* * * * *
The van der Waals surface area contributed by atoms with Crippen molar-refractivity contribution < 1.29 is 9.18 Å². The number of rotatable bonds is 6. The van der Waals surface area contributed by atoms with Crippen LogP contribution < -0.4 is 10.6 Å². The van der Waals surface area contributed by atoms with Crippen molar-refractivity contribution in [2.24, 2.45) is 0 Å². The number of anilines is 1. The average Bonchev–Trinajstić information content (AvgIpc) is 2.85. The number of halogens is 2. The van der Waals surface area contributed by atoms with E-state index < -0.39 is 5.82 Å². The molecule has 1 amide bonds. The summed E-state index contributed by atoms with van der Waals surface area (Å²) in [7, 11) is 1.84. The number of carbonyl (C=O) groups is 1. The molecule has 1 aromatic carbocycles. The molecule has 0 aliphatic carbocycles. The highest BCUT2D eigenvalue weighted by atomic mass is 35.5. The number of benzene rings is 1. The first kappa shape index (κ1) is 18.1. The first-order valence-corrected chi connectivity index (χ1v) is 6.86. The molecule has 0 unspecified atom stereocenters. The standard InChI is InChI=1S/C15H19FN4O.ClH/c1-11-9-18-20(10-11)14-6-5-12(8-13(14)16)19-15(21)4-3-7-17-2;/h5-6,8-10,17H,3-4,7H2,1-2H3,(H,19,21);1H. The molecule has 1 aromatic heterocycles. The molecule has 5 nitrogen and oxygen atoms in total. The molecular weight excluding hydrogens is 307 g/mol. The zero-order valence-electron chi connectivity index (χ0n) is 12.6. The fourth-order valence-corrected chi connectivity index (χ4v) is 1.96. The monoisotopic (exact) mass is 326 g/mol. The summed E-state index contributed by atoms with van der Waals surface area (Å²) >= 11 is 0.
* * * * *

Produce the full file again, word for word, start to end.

The van der Waals surface area contributed by atoms with Crippen molar-refractivity contribution < 1.29 is 9.18 Å². The number of rotatable bonds is 6. The van der Waals surface area contributed by atoms with Crippen LogP contribution < -0.4 is 10.6 Å². The van der Waals surface area contributed by atoms with Crippen molar-refractivity contribution in [2.24, 2.45) is 0 Å². The number of anilines is 1. The average Bonchev–Trinajstić information content (AvgIpc) is 2.85. The number of halogens is 2. The van der Waals surface area contributed by atoms with E-state index < -0.39 is 5.82 Å². The molecule has 1 amide bonds. The summed E-state index contributed by atoms with van der Waals surface area (Å²) in [7, 11) is 1.84. The number of carbonyl (C=O) groups is 1. The molecule has 1 aromatic carbocycles. The molecule has 0 aliphatic carbocycles. The highest BCUT2D eigenvalue weighted by atomic mass is 35.5. The number of benzene rings is 1. The first kappa shape index (κ1) is 18.1. The first-order valence-corrected chi connectivity index (χ1v) is 6.86. The molecule has 0 unspecified atom stereocenters. The standard InChI is InChI=1S/C15H19FN4O.ClH/c1-11-9-18-20(10-11)14-6-5-12(8-13(14)16)19-15(21)4-3-7-17-2;/h5-6,8-10,17H,3-4,7H2,1-2H3,(H,19,21);1H. The molecule has 1 aromatic heterocycles. The molecule has 5 nitrogen and oxygen atoms in total. The molecular weight excluding hydrogens is 307 g/mol. The zero-order valence-electron chi connectivity index (χ0n) is 12.6. The fourth-order valence-corrected chi connectivity index (χ4v) is 1.96. The monoisotopic (exact) mass is 326 g/mol. The summed E-state index contributed by atoms with van der Waals surface area (Å²) >= 11 is 0.